Cloud Computing, however, was not one of Maclean’s Music’s 40 starters or 20 winners in 2016. He broke his maiden on Aqueduct’s inner track at six furlongs in February, stamped himself a horse to watch when running second to J Boys Echo in just his second start, the GIII Gotham S. in March, then was third behind Irish War Cry and Battalion Runner in the GII Wood Memorial S. in early April. As has been well documented by Bill Finley in Sunday’s TDN (click here), Chad Brown made the decision not to throw him to the wolves in the Derby, and certainly the six-week gap after three quick races paid big dividends as Cloud Computing came and nailed Classic Empire near the wire at Pimlico for popular owners Seth Klarman (Klaravich Stables) and William H. Lawrence. In the process, he guaranteed Maclean’s Music a bigger book of better mares at a higher stud fee in 2018.
Like Always Dreaming in the Derby, Cloud Computing returned a Beyer of 102 in the Preakness. Those figures are on the low side, though it’s not surprising as going into the Derby the top two-turn Grade I/II 3-year-old figure was Irish War Cry’s 101 in the Wood, and Classic Empire had run 102 when wrapping up last year’s juvenile championship in the GI Breeders’ Cup Juvenile. In fact, as the attached table illustrates, the average winning Beyers for all three Triple Crown races have declined by six points and change in the last nine years (2009-2017) compared to the first nine years of the new millenium (2000-2008). Specifically: the 2000-2008 average winning Kentucky Derby Beyer was 109.3; in the last nine years, 2009-2017, the average winning Beyer is 102.7 (-6.6). In the Preakness, the average winning Beyer has declined from 110.7 to 104.3 (-6.4); and in the Belmont (not including 2017, obviously) the decline has been from 105.0 to 99.0 (-6.0). In fact, American Pharoah’s 105 when he completed the 2015 Triple Crown was the only time the winning Beyer in the Belmont has been above 100 since 2007; given that statistic, it’s definitely true that America is not breeding 12-furlong horses any more.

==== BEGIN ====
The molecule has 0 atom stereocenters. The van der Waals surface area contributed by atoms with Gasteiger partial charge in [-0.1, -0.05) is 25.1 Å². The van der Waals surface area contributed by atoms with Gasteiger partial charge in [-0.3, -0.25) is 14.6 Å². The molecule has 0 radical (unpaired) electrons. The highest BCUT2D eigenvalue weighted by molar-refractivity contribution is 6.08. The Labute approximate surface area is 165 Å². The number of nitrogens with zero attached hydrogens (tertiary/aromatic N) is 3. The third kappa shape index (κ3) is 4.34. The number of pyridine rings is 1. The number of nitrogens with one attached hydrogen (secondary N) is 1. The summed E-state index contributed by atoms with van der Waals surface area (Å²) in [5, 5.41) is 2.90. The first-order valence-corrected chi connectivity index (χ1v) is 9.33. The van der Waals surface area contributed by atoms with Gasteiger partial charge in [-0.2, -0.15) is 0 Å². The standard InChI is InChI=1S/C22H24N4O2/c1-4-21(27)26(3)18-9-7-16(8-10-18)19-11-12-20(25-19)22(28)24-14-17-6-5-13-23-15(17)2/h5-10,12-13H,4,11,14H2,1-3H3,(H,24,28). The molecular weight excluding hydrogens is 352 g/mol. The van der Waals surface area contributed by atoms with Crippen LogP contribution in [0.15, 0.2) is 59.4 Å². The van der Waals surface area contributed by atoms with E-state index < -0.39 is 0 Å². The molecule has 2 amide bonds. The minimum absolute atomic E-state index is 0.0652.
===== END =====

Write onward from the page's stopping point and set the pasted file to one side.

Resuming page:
Why there should be this six-point decline coinciding with the 2008 world financial crash is mysterious; it could just be coincidence, and that the timing of the decline is just the manifestation of declines that have been coming for a long time–although the fact the North America foal crop has declined by 40% since then could also be a big factor. But it hasn’t meant America has not seen seriously top-class Beyer 120+ performances from 3-year-olds–we have. American Pharoah, in his final race as a 3-year-old, ran a Beyer 120 to win the 2015 GI Breeders’ Cup Classic–a 15-point improvement from his best winning figure in the Triple Crown races. And of course last year Arrogate, who didn’t contest any of the Triple Crown races, appeared in the second half of the season to run a 122 in the GI Travers S., followed by another 120 when defeating California Chrome in the 2016 GI Breeders’ Cup Classic. A lot of horses do improve in the second half of their 3-year-old year. So perhaps in this regard the news is not as bad it looks at first glance; nonetheless, this six-point decline is widespread, and looks significant. The methodology employed hasn’t changed, so the declines are real, even if we don’t really understand why they have occurred or what they predict for the future. But I guess it’s also fair to say the fact that the last two winners of the Breeders’ Cup Classic have been 3-year-olds who both ran Beyer 120 to win does mean there are very good 3-year-olds; they just might be improving, or appearing, later. Contact Bill Oppenheim at [email protected] (cc ).